By Max Liboiron.

I suspect, that like me, urban followers of the Discard Studies blog spend a lot of time looking down. There is a lot of interesting trash on sidewalks, roads, and gutters, and now there is a place to share your awareness with the world (provided you have a smart phone): Litterati, the digital landfill.

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Litterati  is photographic, geo-tagging, anti-litter campaign. The instructions:

1. Find a piece of litter
2. Photograph it with Instagram
3. Add the hashtag “#litterati”
4. Throw away or recycle the litter

Jeff Kirscher on Good:

At first, it was just me. I’d photograph and pick up ten things a day. Litter became approachable. Picking it up became surprisingly enjoyable, even artistic. More importantly, I was documenting my personal impact on cleaning the earth. Pretty soon, others began contributing to the Digital Landfill—a photo gallery of all the litter that had been picked up and properly discarded. It wasn’t long before several thousand pieces had been collected and a community was born.

Then came the Great Wall of China. More specifically, a Litterati-tagged photo of a plastic wrapper laying on the walkway of one of the world’s greatest man-made wonders. That picture inspired the design of a global map which uses GPS to display where litter is being collected. We saw people from opposite sides of the world contributing to the same cause. It was a powerful reminder of how we are truly all connected. As the Litterati movement grew, participants began tagging items with additional descriptors, providing insight to the most commonly found brands and products. Suddenly there was data.

The pull of Litterati, at least for me, is that it formalizes both a way of seeing and a virtual community for that way of seeing. This is the “data” that Kirscher mentions.  What emerges from Litterati is  a visual culture of everyday, escaped trash. Many of the photographs are beautiful, imbuing the trash with pathos, grace, or humour. Some are just pictures of trash. But like Andy Hugh‘s work, they are portraits, and these portraits shift the litter from “matter out of place,” to a well-framed, well-placed object of contemplation.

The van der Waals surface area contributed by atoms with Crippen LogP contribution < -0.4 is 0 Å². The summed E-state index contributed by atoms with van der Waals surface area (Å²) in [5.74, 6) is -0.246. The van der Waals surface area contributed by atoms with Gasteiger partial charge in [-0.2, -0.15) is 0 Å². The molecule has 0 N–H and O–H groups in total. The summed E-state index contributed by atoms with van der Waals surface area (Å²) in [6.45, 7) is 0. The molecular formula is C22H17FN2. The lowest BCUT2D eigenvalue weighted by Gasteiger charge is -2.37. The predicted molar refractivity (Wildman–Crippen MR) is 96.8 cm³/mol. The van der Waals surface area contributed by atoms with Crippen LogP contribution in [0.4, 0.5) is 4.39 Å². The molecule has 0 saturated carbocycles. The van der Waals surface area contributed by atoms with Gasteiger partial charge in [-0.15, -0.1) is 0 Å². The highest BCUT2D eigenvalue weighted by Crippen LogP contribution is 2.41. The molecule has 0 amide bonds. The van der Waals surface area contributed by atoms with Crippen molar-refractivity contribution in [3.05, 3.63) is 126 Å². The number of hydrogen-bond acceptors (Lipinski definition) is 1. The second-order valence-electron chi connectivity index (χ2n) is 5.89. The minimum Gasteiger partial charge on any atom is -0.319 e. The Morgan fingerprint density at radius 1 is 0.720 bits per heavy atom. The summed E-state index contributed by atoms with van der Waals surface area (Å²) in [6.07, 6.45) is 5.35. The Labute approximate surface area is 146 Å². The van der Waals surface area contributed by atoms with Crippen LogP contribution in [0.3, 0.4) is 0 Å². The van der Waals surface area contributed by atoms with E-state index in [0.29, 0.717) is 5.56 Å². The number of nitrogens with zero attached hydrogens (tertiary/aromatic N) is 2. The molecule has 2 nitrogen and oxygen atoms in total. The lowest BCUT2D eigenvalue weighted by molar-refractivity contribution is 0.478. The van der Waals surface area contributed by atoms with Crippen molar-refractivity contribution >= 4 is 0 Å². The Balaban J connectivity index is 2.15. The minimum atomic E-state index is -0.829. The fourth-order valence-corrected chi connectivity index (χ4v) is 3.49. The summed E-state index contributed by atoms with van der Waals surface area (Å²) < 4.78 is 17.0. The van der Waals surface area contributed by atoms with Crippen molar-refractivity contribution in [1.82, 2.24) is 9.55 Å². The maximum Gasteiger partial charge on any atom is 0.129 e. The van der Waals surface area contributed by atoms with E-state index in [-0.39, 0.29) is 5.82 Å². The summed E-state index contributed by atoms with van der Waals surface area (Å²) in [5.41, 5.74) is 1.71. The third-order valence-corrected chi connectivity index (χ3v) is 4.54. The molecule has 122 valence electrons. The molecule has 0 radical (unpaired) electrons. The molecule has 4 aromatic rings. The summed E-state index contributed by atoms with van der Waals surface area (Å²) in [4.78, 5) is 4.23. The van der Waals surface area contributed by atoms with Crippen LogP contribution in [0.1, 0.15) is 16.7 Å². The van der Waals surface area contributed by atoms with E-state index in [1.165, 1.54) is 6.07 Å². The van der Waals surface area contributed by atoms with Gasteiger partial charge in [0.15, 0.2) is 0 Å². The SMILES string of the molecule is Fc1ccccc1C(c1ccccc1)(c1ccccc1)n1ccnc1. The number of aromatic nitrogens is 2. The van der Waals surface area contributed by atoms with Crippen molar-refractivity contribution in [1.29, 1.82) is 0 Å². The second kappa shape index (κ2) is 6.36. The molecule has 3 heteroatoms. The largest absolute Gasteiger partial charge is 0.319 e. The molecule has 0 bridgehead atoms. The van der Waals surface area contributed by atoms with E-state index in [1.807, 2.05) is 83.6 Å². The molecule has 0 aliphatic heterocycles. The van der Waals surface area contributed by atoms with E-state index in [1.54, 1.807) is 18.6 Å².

“Whenever the intensity of looking reaches a certain degree, one becomes aware of an equally intense energy coming towards one through the appearance of whatever it is one is scrutinizing.”
John Berger


"McLitter in Vienna" by Smart City Wien, from the Litterati website.

“McLitter in Vienna” by Smart City Wien, from the Litterati website.

#litterati. Photo by the author.

#litterati. Photo by the author.

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As a parting analytical shot, portraits of litter propagate one of the myths of garbage. Often, litter is individualized and moralized to the point of missing the aspects of waste that matter: its industrial origins, its infrastructure, its part in profit, its scale. A lot of litter blows out of infrastructure rather than being tossed by heartless people. The vast majority of ocean plastics, for example, often called plastic litter, are in fact from inshore sources where the light, durable material escapes bins, trucks, and transfer stations. Of the plastic that originates on beaches and in the ocean, most of it comes from aquaculture and commercial ships. In short, the waste is systemic. In contrast, the portrait is an isolating form of visualization, where the waste is put into a single frame, just as the mandate to pick up the litter, though a way to make waste more approachable, self-selects for waste that can be picked up by an individual. Litterati is an individualization engine. Though Litterati crowd sources a beautiful visual culture of litter, it also solidifies potentially less-than-ideal definitions and categorizations of litter. Many times, I have bypassed photographing and hastagging waste that I could not pick up because there was too much, or waste that was interesting or even beautiful because it wasn’t properly “litter.” While Litterati does not profess to do anything but photograph and pick up litter, and so cannot be faulted for doing exactly that, it always pays to think about the cultural and social work that framing does (literally, figuratively). As a method of visuality, what does Litterati do for relationships between people and waste? Meanings of waste? How does the aggregate nature of the landing page of Litterati (below) differ from the individual images of individual pieces of litter? What work does the visual culture of the geotagged map of litter, devoid of litter portraiture, do for the meanings of waste? How does the user experience, rather than just images, also play into these questions? I invite you to engage in some participant observation to suss these questions out.

Screenshot from the Litterati website.

Screenshot from the Litterati website.

Max Liboiron is a postdoctoral researcher with the Intel Science and Technology Center for Social Computing and the Superstorm Research Lab. Her work looks at the techniques through which contested, invisible, and emerging environmental phenomena are defined.